From music halls near Boston, Massachusetts to movie theaters near Portsmouth, New Hampshire, public performance in New England has a long history. The first public performance pieces in the area probably originated centuries ago amongst Native American tribes. The first Europeans to arrive in the area frowned on such displays, being Puritans. Despite the rich stories contained in the Bible which have since inspired a multitude of theatrical presentations, most of the Puritans rejected theater as a sinful display based on a lie. It was not until the dawn of the American Revolution that political satirists such as playwright Mercy Otis Warren began to find acceptance of their productions. Complaints from authorities continued, of course, because of the art form's fertile environment for the spread of dissent. The remnants of Puritan life echoed in the New England for decades and, even though diminishing, still stamped out a good deal of personal expression.
The theater finally started to gain footing at the dawn of the nineteenth century. In this primordial stage of New England theater, it was not uncommon for violent fights and arson to take place surrounding performances. W.H. Smith wrote "The Drunkard" in 1844 to great acclaim, which would carry on performances of the play for decades. The success of productions like "The Drunkard" established New England as a destination for performers and the number of available playhouses increased dramatically as a result. Toward the end of the nineteenth century, as the modern cinema began to develop, regional film companies like Photoplay, Eastern Film and Pine Tree Pictures started up in the region.
New England in the first half of the twentieth century was where the cultural movement known as the "American Renaissance," called the "New England Renaissance" by some, took place. The expanding film market utilized New England's wealth of literature to build a catalog of American productions, basing films on the works of regional authors such as Louisa May Alcott, Harriet Beecher Stowe and Nathaniel Hawthorne. Hawthorne's The Scarlet Letter, was first produced on film by Kalem Pictures in 1909 and was remade in 1917, 1926, 1934 and most recently in 1995. Henry James, a later author, would echo Hawthorne's success on the big screen with over fourteen films made from his works, including The Innocents—based on his novella "The Turn of the Screw." Historians have observed in the work of both men a representation of the New England landscape. The look of New England has continued to be used by directors into the present, taking advantage of the contrasting landforms and seasonal weather.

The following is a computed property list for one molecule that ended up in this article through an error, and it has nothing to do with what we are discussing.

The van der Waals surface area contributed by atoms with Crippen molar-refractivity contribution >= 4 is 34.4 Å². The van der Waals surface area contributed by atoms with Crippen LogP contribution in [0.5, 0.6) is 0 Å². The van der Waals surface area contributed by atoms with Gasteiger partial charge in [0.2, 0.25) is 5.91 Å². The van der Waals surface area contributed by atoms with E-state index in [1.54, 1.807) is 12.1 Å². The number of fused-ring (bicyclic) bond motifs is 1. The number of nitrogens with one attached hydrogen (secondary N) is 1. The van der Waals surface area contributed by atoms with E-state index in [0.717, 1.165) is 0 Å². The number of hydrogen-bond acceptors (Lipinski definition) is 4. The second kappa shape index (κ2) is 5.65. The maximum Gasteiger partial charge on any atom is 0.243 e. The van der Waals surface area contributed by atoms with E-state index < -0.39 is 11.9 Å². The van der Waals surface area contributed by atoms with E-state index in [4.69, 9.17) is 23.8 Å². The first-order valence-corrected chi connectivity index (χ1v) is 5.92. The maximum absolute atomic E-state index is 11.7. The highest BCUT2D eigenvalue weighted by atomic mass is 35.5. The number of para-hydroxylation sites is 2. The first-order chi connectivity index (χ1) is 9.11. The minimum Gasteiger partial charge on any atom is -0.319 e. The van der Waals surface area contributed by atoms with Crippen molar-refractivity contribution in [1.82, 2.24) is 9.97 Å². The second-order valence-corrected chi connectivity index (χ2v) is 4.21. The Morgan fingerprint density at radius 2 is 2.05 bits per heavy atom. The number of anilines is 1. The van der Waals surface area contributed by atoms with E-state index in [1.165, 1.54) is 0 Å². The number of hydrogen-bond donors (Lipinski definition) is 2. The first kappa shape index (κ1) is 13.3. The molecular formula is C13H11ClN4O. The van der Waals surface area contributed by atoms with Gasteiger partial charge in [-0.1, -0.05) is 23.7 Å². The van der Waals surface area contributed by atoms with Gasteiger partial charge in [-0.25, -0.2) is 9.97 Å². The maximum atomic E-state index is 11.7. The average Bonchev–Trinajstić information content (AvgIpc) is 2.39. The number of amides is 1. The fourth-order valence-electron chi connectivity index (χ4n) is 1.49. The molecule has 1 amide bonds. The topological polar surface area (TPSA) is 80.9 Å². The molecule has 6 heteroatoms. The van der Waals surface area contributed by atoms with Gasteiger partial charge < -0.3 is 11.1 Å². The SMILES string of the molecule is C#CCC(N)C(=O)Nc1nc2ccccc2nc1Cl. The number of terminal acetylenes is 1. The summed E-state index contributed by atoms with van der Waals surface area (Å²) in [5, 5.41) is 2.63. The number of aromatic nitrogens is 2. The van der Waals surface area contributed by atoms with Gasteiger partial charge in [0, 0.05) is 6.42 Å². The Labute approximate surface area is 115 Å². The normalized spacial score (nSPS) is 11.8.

New England motion pictures were also heavily influenced by the work of regional playwrights. The playwright from Connecticut Eugene O'Neill may be the most important name in the history of New England theater. The year 1940 saw the work of another theater luminary, playwright Thornton Wilder, move from the stage to the cinema with his "Our Town." The film used the town of Peterborough, New Hampshire as a shooting location which made perfect sense as it was the town that had inspired Wilder's play. Between these two men, the region was well represented on the big screen and the isolated small town life found there was clearly defined for posterity. Many plays and films featured the contrast between hazardous urban life with the simplistic life in small fishing villages, including 1915's The Old Homestead. The film was produced by Famous Players from Denman Thompson's long-running nineteenth-century play about Joshua Whitcomb, set between New Hampshire and New York City.
Theater continues to play an important role to this day because in many areas of rural New England the nearest movie theater may be the local opera house or museum and not a multiplex cinema. You may want to remember the long history the next time you take a seat in a New Hampshire movie theater and remark at our progress.